Friday, June 17th, 2011

Craft Becomes a Bad Word: Indian Folk Art in the Contemporary Wilderness

Report from… New Delhi

At first glance, there seems to be no difference between people’s attitude towards the commoditization of fine art and the commoditization of folk art. The geographical fringes are quite prominent yet the art fraternity constantly grapples with contradictory definitions of its rather subjective premise of existence and practice. Looking at three recent art exhibitions in separate spaces in Delhi allowed me to establish multiple focal points through which I could articulate the impulses, semblances, and discord of the contemporary diaspora/ dispersion of the artist and the artisan.

Invitation image for the show Folk and Tribal Arts of India at the Arts of the Earth Gallery, New Delhi.
Invitation image for the show Folk and Tribal Arts of India at the Arts of the Earth Gallery, New Delhi.

The first show was titled Artisan Design (February 23–27, 2011), organized by Kala Raksha Trust. The Trust is a social enterprise that began in 1993 as a regional artisan initiative in Kutch, Gujarat, dedicated to preserving the traditional arts. The show was supported by a non-profit organization, the Indian National Trust for Art and Cultural Heritage (INTACH).  The show had an array of beautiful handmade crafts from Kutch—embroidered and block-printed garments, domestic games, jewellery, home décor, and leatherwork—as well as contemporary designs created by graduates of Kala Raksha Vidyalaya (KRV), a school of design for traditional artisans.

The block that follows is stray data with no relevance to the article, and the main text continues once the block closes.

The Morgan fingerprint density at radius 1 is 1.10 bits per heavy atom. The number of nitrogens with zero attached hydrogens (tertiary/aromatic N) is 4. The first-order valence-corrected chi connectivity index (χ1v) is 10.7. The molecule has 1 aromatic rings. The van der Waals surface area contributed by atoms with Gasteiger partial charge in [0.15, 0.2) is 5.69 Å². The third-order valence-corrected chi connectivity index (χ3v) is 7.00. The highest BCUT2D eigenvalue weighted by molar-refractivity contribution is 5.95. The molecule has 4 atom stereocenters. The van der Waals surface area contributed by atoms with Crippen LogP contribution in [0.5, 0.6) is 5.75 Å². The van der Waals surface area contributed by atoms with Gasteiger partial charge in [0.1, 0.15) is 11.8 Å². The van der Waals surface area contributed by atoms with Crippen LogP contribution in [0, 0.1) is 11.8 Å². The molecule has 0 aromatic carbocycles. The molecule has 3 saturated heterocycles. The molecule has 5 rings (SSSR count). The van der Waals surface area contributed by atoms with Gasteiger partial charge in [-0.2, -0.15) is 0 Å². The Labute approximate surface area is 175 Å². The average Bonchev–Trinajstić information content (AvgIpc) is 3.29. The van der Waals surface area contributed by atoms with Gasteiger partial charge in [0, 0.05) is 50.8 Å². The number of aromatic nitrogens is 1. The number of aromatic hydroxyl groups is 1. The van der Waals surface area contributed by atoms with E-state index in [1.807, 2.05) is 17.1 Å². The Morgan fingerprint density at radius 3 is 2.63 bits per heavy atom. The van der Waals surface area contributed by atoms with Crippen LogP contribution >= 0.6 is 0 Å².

The exhibition invited us to: “Check out the exquisite hand arts of Kutch and exciting new designs by Kala Raksha Graduates.” It is intriguing that the organization assembles artisans from the periphery, bringing a marginalized art form to the center to create a new contextual dialogue, yet deliberately avoids the word craft. They emphasize the historical, regional, and ethnic character of the arts, yet at the same time attempt to teach concepts of design to otherwise self-taught artisans. The question is whether such an initiative is building new models of craft, or instead firmly rejecting conventional definitions, which have traditionally drawn clear distinctions between an artisan and an academically trained fine artist.

Another exhibition, titled Vasant [Spring] 2011 (April 7–9, 2011), ran at Agha Khan Hall, New Delhi. The first stall to draw me in was for Indybindi, an initiative hardly five months old, the brainchild of three young siblings, all practicing  commercial artists. The sheer energy of these young entrepreneurs was beaming through the vibrant, kitschy, color-frenzied art objects. Indybindi derives its inspiration from the simplicity of utilitarian objects, and is bonded to the folk arts through its reliance on natural materials, traditional techniques, and self-directed learning. The threads of folk and modernity are interwoven in an attempt to both resolve and blur the conflicts brought up by those that force each into their own defined space. (In addition to its artistic endeavors, the Indybindi enterprise also offers generous support to the NGO Ashiana, which is focused on the betterment of the lives of rural woman and children.)